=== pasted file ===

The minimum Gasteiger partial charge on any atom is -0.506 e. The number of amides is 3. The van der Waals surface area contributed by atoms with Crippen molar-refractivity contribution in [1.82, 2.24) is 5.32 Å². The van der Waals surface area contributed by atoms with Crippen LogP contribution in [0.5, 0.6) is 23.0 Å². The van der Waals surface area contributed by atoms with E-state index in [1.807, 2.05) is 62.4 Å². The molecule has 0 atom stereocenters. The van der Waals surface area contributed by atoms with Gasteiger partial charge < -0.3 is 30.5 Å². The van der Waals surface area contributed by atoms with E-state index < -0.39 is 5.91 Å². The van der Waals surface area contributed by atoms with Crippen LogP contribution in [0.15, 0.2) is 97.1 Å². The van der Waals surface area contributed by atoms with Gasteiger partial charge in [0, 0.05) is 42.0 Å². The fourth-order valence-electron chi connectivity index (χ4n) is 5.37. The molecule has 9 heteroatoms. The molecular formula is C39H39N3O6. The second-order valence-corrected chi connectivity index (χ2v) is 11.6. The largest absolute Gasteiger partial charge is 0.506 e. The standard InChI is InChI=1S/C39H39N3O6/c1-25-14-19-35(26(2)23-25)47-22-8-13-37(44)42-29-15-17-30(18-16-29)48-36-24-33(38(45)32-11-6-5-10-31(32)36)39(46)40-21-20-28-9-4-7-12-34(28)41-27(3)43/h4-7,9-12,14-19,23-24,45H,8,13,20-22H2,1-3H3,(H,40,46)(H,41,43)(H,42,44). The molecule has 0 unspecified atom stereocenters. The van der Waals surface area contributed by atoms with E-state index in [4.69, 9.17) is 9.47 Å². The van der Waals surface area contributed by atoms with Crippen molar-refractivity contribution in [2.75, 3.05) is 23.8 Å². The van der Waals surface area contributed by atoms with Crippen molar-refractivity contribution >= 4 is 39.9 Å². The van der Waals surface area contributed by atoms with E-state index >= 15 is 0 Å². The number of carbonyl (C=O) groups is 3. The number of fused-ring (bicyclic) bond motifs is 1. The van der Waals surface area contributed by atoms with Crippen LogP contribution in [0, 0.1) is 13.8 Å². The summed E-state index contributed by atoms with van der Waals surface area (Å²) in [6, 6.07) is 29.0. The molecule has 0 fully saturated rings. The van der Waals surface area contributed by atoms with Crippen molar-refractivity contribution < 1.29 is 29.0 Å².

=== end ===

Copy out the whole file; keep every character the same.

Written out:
The minimum Gasteiger partial charge on any atom is -0.506 e. The number of amides is 3. The van der Waals surface area contributed by atoms with Crippen molar-refractivity contribution in [1.82, 2.24) is 5.32 Å². The van der Waals surface area contributed by atoms with Crippen LogP contribution in [0.5, 0.6) is 23.0 Å². The van der Waals surface area contributed by atoms with E-state index in [1.807, 2.05) is 62.4 Å². The molecule has 0 atom stereocenters. The van der Waals surface area contributed by atoms with Gasteiger partial charge < -0.3 is 30.5 Å². The van der Waals surface area contributed by atoms with E-state index < -0.39 is 5.91 Å². The van der Waals surface area contributed by atoms with Crippen LogP contribution in [0.15, 0.2) is 97.1 Å². The van der Waals surface area contributed by atoms with Gasteiger partial charge in [0, 0.05) is 42.0 Å². The fourth-order valence-electron chi connectivity index (χ4n) is 5.37. The molecule has 9 heteroatoms. The molecular formula is C39H39N3O6. The second-order valence-corrected chi connectivity index (χ2v) is 11.6. The largest absolute Gasteiger partial charge is 0.506 e. The standard InChI is InChI=1S/C39H39N3O6/c1-25-14-19-35(26(2)23-25)47-22-8-13-37(44)42-29-15-17-30(18-16-29)48-36-24-33(38(45)32-11-6-5-10-31(32)36)39(46)40-21-20-28-9-4-7-12-34(28)41-27(3)43/h4-7,9-12,14-19,23-24,45H,8,13,20-22H2,1-3H3,(H,40,46)(H,41,43)(H,42,44). The molecule has 0 unspecified atom stereocenters. The van der Waals surface area contributed by atoms with E-state index in [4.69, 9.17) is 9.47 Å². The van der Waals surface area contributed by atoms with Crippen molar-refractivity contribution in [2.75, 3.05) is 23.8 Å². The van der Waals surface area contributed by atoms with Crippen molar-refractivity contribution >= 4 is 39.9 Å². The van der Waals surface area contributed by atoms with E-state index >= 15 is 0 Å². The number of carbonyl (C=O) groups is 3. The number of fused-ring (bicyclic) bond motifs is 1. The van der Waals surface area contributed by atoms with Crippen LogP contribution in [0, 0.1) is 13.8 Å². The summed E-state index contributed by atoms with van der Waals surface area (Å²) in [6, 6.07) is 29.0. The molecule has 0 fully saturated rings. The van der Waals surface area contributed by atoms with Crippen molar-refractivity contribution < 1.29 is 29.0 Å².